Trying again with this portrait study. Smaller this time which was probably a mistake and I had to break out the smaller brushes. Better take on the face shape but still a way to go.
Well if you’re ever feeling over confident about your painting abilities try copying a Sargent portrait. Definitely cut me down to size. I wasn’t attempting a likeness (and definitely didn’t achieve that) but wanted to see how I could do with the skintones. All in all not a bad attempt but will definitely need more work before next week.
Two limited palette studies. The left hand one is with quin magenta, cadmium yellow, cobalt teal. The right hand one is with naphthol red, cadmium lemon and winsor blue (green shade). Really surprised how close the colors are between the two sets.
This one is with the Zorn palette of cadmium red (actually naphthol), yellow ochre and black. Lovely muted colors and really surprised how blue that pot looks with only ivory black and white.
Phew! Flowers are so stressful and I’m still in two minds about this one. The shapes of irises always have a lot of energy to them but the subtle value changes are crucial and easy to mess up.
Version one of the blue pot with a limited palette. Colors used were winsor blue (green shade), cadmium lemon and naphthol red. I chose these to have the best chance of hitting the blue and the orange and hoped the rest would work out. Pretty happy.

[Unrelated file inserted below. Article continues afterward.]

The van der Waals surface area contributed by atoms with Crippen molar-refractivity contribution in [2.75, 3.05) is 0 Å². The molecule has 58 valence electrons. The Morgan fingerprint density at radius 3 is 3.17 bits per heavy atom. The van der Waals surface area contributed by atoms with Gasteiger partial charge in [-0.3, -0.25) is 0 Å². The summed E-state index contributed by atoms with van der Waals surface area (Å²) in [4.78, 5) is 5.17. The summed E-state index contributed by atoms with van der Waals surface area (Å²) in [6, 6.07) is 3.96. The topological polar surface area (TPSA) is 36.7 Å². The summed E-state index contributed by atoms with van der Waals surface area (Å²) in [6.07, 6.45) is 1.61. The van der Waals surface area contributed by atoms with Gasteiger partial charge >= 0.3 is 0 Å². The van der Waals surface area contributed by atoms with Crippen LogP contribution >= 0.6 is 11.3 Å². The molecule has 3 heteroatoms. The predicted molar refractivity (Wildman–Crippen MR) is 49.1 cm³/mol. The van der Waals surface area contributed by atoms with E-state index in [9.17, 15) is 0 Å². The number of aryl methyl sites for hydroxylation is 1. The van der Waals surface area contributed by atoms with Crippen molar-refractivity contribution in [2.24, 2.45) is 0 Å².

The ex members of Paul Foxton’s Threads are carrying on with monthly exercises and this month’s is ‘limited palette’. I’m going to introduce color for the next one but wanted to start with a value study first. Pretty tricky – there are a lot of close values in there
Lisa provided us with a great photo for class. Lots of opportunity for texture and values. A lot was done wet in wet which gives you a bit more time to create the foreground effects. Pretty happy with this although I might just tweak the foreground values a little tomorrow to create more of a lead in.
A little tough this one and we battled through it in class. The aim was to break down a pretty complex scene into large areas of similar value to create a good value design but keeping it representational.
For anyone interested there’s a video of the final stages.
Today was the final session in Paul Foxton’s Threads group and it was a bit sad as I’ve enjoyed these livestreams and Paul’s teaching enormously. I put extra effort in on this study and I think it paid off. Many thanks to Paul and I wish him all the best.
Still brushing up my oil skills. This time with another of Paul Foxton’s livestreams.